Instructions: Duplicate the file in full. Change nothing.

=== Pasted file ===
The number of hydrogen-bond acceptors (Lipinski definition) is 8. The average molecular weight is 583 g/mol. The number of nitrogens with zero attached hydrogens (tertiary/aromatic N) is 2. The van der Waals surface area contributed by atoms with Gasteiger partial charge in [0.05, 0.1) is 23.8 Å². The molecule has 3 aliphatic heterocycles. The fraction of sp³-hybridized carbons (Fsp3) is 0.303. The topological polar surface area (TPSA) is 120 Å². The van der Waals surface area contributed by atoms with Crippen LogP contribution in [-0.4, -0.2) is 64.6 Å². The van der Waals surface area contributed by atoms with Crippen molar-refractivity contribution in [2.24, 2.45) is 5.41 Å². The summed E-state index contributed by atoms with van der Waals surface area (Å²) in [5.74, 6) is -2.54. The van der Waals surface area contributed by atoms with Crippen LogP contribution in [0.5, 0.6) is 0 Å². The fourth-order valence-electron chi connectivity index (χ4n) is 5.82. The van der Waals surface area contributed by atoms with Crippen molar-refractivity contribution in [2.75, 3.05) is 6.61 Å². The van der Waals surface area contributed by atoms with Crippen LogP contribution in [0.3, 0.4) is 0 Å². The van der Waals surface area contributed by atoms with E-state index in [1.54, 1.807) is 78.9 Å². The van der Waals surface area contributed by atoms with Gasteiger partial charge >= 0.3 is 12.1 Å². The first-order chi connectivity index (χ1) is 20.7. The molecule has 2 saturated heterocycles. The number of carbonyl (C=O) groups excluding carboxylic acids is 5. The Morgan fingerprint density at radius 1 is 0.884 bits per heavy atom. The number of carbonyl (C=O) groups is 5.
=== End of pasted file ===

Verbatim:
The number of hydrogen-bond acceptors (Lipinski definition) is 8. The average molecular weight is 583 g/mol. The number of nitrogens with zero attached hydrogens (tertiary/aromatic N) is 2. The van der Waals surface area contributed by atoms with Gasteiger partial charge in [0.05, 0.1) is 23.8 Å². The molecule has 3 aliphatic heterocycles. The fraction of sp³-hybridized carbons (Fsp3) is 0.303. The topological polar surface area (TPSA) is 120 Å². The van der Waals surface area contributed by atoms with Crippen LogP contribution in [-0.4, -0.2) is 64.6 Å². The van der Waals surface area contributed by atoms with Crippen molar-refractivity contribution in [2.24, 2.45) is 5.41 Å². The summed E-state index contributed by atoms with van der Waals surface area (Å²) in [5.74, 6) is -2.54. The van der Waals surface area contributed by atoms with Crippen LogP contribution in [0.5, 0.6) is 0 Å². The fourth-order valence-electron chi connectivity index (χ4n) is 5.82. The van der Waals surface area contributed by atoms with Crippen molar-refractivity contribution in [2.75, 3.05) is 6.61 Å². The van der Waals surface area contributed by atoms with Crippen LogP contribution in [0.3, 0.4) is 0 Å². The van der Waals surface area contributed by atoms with E-state index in [1.54, 1.807) is 78.9 Å². The van der Waals surface area contributed by atoms with Gasteiger partial charge >= 0.3 is 12.1 Å². The first-order chi connectivity index (χ1) is 20.7. The molecule has 2 saturated heterocycles. The number of carbonyl (C=O) groups excluding carboxylic acids is 5. The Morgan fingerprint density at radius 1 is 0.884 bits per heavy atom. The number of carbonyl (C=O) groups is 5.